ACCEPTED MANUSCRIPT Table 6 – Four-factor based Differenced Performance α

t stat

SMB

t stat

HML

t stat

MOM

t stat

Rm-Rf

t stat

Adj. R²

0.12

-0.28***

-2.62

0.30

Panel A: ESG initiatives engagement 0.96

0.30

-0.11

-0.60

-0.05

-0.43

0.01

Governance

7.06*

1.86

-0.39***

-2.77

0.22*

1.34

0.11

Diversity

-4.24

-1.32

-0.02

-0.16

-0.16

-1.50

-0.03

Employee

-0.48

-0.12

-0.19

-1.63

0.14

1.20

Environment

-2.73

-0.57

-0.43***

-2.79

0.04

0.27

Human Rights

-12.11

-0.62

0.22

0.77

-0.58

4.66

1.01

0.23

1.23

0.13

-0.09

-0.39***

-4.16

0.53

-0.69

0.02

0.19

-0.04

0.09**

1.49

0.12**

2.03

0.10

SC

RI

2.23

0.11**

3.06

0.00

0.01

0.24

-0.86

-0.06

-0.70

0.08

0.75

-0.07

0.81

-0.12

-1.66

-0.28***

-2.51

0.15

-1.09

-1.04

-0.10

-1.72

0.39

NU

Product

PT

Community

-0.07

0.54

-0.23*

-1.85

-0.07

-1.08

0.28***

3.50

0.29

0.38

0.01

0.06

-0.11**

-2.17

0.05

0.34

0.07

0.15

1.03

-0.19*

-1.98

-0.07

-1.33

-0.14**

-1.93

0.13

-1.17

0.31**

3.15

-0.06

-0.49

-0.07

-2.33

-0.07

-1.46

0.10

-6.40*

-1.75

0.51***

4.71

0.06

0.57

-0.07

-1.50

-0.13*

-2.57

0.29

-1.55

-0.39

0.11

0.90

0.00

0.03

-0.04

-0.65

0.33***

3.99

0.37

Panel B: ESG controversies disengagement -1.76

0.74***

Governance

-1.43

-0.36

0.08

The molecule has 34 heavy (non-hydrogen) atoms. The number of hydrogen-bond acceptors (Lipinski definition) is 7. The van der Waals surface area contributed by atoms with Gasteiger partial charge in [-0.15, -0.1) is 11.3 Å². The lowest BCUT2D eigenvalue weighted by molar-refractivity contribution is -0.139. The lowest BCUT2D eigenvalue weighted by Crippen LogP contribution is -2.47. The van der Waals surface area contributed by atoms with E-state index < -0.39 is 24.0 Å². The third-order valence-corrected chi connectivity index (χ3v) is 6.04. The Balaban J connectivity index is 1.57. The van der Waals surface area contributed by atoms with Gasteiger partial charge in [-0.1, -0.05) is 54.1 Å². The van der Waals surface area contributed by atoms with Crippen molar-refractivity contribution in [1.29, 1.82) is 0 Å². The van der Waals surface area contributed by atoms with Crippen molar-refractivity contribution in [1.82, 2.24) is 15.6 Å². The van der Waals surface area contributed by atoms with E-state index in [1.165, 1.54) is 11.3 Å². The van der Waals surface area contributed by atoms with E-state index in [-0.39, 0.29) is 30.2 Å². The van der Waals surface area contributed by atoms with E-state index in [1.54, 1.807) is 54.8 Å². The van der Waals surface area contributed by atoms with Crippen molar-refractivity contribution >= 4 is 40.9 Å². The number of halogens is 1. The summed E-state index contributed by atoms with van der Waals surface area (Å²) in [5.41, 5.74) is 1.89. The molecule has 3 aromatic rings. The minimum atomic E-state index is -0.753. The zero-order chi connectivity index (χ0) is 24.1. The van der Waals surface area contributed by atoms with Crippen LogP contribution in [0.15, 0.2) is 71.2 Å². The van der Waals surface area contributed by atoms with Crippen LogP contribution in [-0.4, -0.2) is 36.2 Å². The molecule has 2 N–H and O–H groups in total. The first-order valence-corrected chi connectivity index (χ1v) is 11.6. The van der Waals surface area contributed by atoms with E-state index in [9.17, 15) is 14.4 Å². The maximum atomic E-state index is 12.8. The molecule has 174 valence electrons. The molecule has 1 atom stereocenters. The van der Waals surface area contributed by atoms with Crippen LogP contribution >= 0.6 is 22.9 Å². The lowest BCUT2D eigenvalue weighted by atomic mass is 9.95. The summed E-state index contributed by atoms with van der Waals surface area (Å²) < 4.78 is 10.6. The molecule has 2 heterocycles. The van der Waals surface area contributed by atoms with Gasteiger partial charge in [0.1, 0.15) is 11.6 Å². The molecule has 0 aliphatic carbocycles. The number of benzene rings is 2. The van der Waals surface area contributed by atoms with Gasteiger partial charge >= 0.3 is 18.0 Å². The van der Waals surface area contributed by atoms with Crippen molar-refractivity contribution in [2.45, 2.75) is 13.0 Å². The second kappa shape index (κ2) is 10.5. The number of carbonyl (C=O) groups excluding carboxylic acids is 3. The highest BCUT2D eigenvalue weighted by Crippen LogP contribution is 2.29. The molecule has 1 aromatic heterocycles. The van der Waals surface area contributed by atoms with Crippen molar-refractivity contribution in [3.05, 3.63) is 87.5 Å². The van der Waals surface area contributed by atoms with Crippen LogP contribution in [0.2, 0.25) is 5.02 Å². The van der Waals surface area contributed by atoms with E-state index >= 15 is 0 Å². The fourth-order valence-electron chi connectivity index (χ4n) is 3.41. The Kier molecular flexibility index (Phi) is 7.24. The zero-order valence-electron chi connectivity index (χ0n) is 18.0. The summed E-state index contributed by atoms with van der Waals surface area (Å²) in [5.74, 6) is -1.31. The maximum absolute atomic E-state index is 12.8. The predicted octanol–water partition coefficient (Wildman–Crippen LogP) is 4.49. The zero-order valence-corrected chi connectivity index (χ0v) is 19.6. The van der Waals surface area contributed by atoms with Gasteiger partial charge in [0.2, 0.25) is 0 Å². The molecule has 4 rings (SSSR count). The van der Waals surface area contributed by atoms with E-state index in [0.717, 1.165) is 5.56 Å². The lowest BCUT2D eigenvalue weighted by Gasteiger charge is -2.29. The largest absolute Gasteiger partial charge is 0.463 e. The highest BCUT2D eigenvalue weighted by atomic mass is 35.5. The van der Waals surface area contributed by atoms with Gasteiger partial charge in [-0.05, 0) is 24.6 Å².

Diversity

3.17

0.60

0.07

Employee

-2.02

-0.76

Environment

-3.66

Human Rights Product

5.04

MA

-6.74*

AC CE P

TE

D

Community

Note: This table displays the results of the multifactor regressions conducted on difference portfolios expressed by the following equation: R_(i,t,p) – R_(i,t,n) = α_i+ β_i (R_(m,t)− R_(f,t)) + s_i SMB_t+ h_i HML_t+ m_i MOM_t+ε_(i,t). The table displays the R², coefficients, and their respective t-stat for each regression. All alphas are annualized. T-statistics are derived from Newey–West heteroscedasticity and autocorrelation-consistent standard errors (lag 1). The sample period was from January 2008–December 2011.* 10% significance. ** 5% significance. *** 1% significance.

ACCEPTED MANUSCRIPT

t stat

SMB

t stat

HML

IP1

t stat

IP2

t stat

IP3

t stat

Adj. R²

SC

α

t stat

MOM

t stat

Rm-Rf

0.13*

1.86

0.04***

2.81

0.85***

33.3

0

0.04

0.30**

2.01

-0.45***

-3.25

0.94

2.18

1.01***

25.2

-0.20**

-2.4

0.02

0.1

0.11

0.62

0.94

2.56

1.05***

28.2

-0.21**

-2.53

-0.35*

-1.83

0.09

0.5

0.93

0.02

1.11

0.84***

29.8

0.12

0.97

0.41***

2.67

-0.50***

-2.75